Eye Colour
June 17, 2010 10:14 PM   Subscribe

What colours are best for screen reading? I recently (forget where I) read that it is not black on white, yellow on black perhaps? Google surprisingly hasn't found me the article, or anything other that reconfirming that black on white really is the least straining on the eyes. Okay, thanks everyone!
posted by Benzle to Computers & Internet (14 answers total) 4 users marked this as a favorite
Try googling for legibility, the terms screen text color legibility give me stuff like this, which is probably what you are looking for.

Remember also that cultural factors may play a role in this: I find light green text on a black background very soothing, other people might prefer tiny gray text against a professional white background.
posted by Dr Dracator at 10:20 PM on June 17, 2010

I have heard "Color overlays" suggested.
posted by novalis_dt at 10:22 PM on June 17, 2010

Black on light yellow. Try Readability to make any page on the web have that color scheme and see how you like it.
posted by Idle Curiosity at 10:24 PM on June 17, 2010

Black on Yellow. Recently on AskMe.
posted by Night_owl at 10:31 PM on June 17, 2010

Black on Green is the most legible.

Dark letters on a light background is better for people who have astigmatism. (Light letters on a dark background will have fringes around them, even with correcting eyeglasses.)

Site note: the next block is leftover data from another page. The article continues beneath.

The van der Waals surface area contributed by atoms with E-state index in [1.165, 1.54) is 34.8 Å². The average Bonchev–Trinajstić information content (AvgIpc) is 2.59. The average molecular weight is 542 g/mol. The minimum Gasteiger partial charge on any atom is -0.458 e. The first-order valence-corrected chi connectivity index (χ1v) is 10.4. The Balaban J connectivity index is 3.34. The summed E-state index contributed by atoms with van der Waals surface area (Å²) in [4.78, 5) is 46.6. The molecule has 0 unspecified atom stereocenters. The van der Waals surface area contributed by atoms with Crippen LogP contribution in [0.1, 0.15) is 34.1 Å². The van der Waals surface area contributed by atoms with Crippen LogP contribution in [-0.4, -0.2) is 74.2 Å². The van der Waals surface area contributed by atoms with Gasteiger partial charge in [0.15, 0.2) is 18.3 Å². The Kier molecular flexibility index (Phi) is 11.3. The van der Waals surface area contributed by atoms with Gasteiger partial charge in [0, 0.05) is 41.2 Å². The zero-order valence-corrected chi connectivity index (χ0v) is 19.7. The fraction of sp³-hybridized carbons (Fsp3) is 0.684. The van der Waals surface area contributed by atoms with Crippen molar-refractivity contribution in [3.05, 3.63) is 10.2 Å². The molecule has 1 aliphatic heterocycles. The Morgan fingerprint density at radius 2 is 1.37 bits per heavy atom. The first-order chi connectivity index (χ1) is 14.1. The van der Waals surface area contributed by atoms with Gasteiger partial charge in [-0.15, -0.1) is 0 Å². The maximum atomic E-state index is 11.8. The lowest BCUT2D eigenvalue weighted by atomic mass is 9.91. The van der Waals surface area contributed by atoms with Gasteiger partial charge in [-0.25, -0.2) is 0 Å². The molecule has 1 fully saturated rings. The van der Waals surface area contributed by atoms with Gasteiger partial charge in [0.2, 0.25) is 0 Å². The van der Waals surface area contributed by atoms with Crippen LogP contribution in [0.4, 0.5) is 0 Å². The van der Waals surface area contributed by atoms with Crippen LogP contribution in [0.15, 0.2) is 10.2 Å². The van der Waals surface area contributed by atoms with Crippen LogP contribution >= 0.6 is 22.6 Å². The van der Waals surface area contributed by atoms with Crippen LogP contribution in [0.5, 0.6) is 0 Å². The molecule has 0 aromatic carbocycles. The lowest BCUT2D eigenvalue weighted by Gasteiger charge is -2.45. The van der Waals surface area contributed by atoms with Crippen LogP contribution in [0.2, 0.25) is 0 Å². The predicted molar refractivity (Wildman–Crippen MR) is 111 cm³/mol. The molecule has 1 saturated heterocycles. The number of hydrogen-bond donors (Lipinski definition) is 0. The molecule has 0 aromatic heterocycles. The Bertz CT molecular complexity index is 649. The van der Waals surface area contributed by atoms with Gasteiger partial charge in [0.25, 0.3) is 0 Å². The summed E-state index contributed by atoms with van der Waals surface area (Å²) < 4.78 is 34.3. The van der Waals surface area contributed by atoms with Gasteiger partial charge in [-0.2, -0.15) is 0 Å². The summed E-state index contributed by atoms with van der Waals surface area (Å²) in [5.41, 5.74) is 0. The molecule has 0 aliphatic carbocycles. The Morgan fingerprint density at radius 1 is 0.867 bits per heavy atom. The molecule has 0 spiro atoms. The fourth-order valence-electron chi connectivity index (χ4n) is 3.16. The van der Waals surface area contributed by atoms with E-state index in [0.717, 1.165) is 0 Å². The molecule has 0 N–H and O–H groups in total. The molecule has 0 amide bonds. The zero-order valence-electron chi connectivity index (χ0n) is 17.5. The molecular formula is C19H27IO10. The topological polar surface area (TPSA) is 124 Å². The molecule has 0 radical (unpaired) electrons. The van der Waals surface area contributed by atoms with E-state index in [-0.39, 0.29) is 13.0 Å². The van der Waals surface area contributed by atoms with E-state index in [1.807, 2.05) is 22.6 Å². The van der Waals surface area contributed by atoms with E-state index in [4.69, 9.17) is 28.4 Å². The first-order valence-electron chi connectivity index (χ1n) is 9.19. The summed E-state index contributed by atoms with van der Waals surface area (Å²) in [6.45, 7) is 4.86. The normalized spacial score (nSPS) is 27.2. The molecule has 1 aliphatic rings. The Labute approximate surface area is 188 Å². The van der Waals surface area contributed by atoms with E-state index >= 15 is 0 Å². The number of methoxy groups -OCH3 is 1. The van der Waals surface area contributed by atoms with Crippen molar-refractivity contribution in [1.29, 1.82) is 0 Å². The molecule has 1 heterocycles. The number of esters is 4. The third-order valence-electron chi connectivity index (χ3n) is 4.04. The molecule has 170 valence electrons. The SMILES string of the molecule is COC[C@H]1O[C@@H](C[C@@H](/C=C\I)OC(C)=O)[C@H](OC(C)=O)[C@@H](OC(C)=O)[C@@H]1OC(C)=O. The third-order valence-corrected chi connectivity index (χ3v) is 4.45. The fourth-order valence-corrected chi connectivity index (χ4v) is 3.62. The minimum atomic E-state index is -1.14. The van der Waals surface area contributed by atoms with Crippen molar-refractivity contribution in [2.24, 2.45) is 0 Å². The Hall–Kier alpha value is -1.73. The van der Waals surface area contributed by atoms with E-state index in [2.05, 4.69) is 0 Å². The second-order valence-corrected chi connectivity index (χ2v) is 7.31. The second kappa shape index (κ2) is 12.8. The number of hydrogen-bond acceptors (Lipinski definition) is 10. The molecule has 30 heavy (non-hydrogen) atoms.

A single color is easier to focus than white. (That's because a lense is also a prism.)

And green is the color our eyes are most sensitive to.
posted by Chocolate Pickle at 10:33 PM on June 17, 2010

Black text on a white background, according to this study.
posted by Susan PG at 11:57 PM on June 17, 2010

I roll with light green on dark green, seems to work for me.
posted by Happy Dave at 12:23 AM on June 18, 2010

For those advocating black on yellow etc, it appears from the links that that combination is optimum for visibility and legibility, which is not what the OP is asking for. They are asking for the easiest combination on the eyes.
posted by Happy Dave at 1:32 AM on June 18, 2010

According to the computer vision article in the Handbook of Optics, Vol III, there are many answers to your question. The bulk of the actual documented science research was done in the 1960's by people designing control panels for fighter jets. One thing that people probably do not appreciate is the light which hits your retina off center has a large effect. You do not want your computer screen to be sitting against a dark wall and no light in the room besides your monitor.

This guy had the best online information the last time I looked into this topic at any length:

Poynton link
posted by bukvich at 5:47 AM on June 18, 2010

100% black on 100% white can be harsh because the contrast is too high. Very dark gray on slightly off-white can be easier to read. Colour Contrast Check lets you test different foreground/background color combinations to see if they meet accessibility guidelines.